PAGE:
You wake up a week ago and head to yoga class to work out some kinks and get some good stretching in.  It’s hard to believe that back spasm is still with you, huh?  But hey—you’re so active in the summer, so maybe that’s why it’s lingering.  But what about those funny bumps you feel on your back at your kidney, right where the spasm occurred?  When you look in the mirror at home after class:  Holy fucking shit.  Those things look nasty!  And they’re wrapping around from your back to your navel.  What the hell is going on?

Shingles is what the hell is going on.  Congratulations.  You’re officially getting old.  It took 43 years, but Shingles (also known as Chickenpox II:  The Reckoning) has finally emerged.  It’s been waiting since you were four years old.  All it needed was to find a time when your immune system was weak, combined with some life stresses.  “That wasn’t a back spasm,” your doctor says.  “That was Shingles emerging.  Here’s three different medications to help.”  And, well, fuck.  You don’t even take one medication.  Now here’s three.  Better fire up that pill reminder on the Walgreen’s app, wiseass.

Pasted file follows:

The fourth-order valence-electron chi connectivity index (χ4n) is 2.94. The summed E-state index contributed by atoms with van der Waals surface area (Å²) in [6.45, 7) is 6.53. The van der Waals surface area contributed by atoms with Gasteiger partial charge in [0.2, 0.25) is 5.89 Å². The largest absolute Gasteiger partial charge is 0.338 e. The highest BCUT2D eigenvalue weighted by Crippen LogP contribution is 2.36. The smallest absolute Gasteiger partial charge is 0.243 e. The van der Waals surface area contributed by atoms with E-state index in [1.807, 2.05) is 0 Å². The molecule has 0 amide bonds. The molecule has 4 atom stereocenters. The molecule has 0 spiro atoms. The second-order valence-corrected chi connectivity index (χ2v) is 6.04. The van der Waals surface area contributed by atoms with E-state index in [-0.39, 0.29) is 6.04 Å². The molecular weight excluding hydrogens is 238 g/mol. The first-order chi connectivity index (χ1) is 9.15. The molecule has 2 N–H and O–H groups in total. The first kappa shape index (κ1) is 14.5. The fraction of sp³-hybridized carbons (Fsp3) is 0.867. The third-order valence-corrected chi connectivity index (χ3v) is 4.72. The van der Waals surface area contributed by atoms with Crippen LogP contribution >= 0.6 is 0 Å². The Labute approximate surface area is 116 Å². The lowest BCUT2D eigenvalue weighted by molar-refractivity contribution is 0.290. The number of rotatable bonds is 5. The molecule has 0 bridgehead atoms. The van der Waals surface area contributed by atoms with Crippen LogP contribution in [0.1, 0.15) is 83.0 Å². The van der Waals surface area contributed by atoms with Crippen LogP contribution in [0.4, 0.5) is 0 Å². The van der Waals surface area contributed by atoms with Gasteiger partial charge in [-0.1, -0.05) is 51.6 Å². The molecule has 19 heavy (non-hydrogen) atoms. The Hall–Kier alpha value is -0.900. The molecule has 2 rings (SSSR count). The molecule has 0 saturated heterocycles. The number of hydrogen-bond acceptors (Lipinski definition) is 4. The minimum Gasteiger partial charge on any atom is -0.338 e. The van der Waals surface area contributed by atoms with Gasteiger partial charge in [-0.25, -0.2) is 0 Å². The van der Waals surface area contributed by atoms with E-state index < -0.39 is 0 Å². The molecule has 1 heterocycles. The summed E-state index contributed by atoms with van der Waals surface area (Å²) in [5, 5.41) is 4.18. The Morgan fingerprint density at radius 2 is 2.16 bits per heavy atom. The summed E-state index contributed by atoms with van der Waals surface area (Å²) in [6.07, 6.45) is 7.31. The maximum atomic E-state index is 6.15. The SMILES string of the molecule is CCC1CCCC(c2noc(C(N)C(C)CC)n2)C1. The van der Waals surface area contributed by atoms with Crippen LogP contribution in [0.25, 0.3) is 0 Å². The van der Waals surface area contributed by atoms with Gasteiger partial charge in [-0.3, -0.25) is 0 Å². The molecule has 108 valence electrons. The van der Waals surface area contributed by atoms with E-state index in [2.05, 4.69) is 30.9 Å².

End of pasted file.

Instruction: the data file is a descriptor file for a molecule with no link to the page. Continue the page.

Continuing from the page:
So now you have Shingles after food poisoning that you completely underestimated the effects of.  And why did you underestimate it?  Probably because you don’t feel your age.  Which translates into you truly don’t believe you’re as old as you are, so why would you worry so much about routine food poisoning?  Because Shingles is why.  You’re most likely to get it once you’re in your fifties.  Forty-eight is close to fifty (you looked on a measuring tape to confirm this).  Now you’ve got to deal with the rash, the ongoing ache from the back-spasm-in-disguise, the fatigue and general malaise, and the Post-Herpetic Neuralgia.  It’s too soon to tell, but something with so many syllables is generally not good, even if it is preceded by “Dear Penthouse…”.  You text your friend, and he texts back, “I definitely don’t want post-hook-up-herpes necromancy.”

It’s a helluva way to spend the last month of summer vacation.  Here’s a good idea:  Stop saying that you don’t feel your age.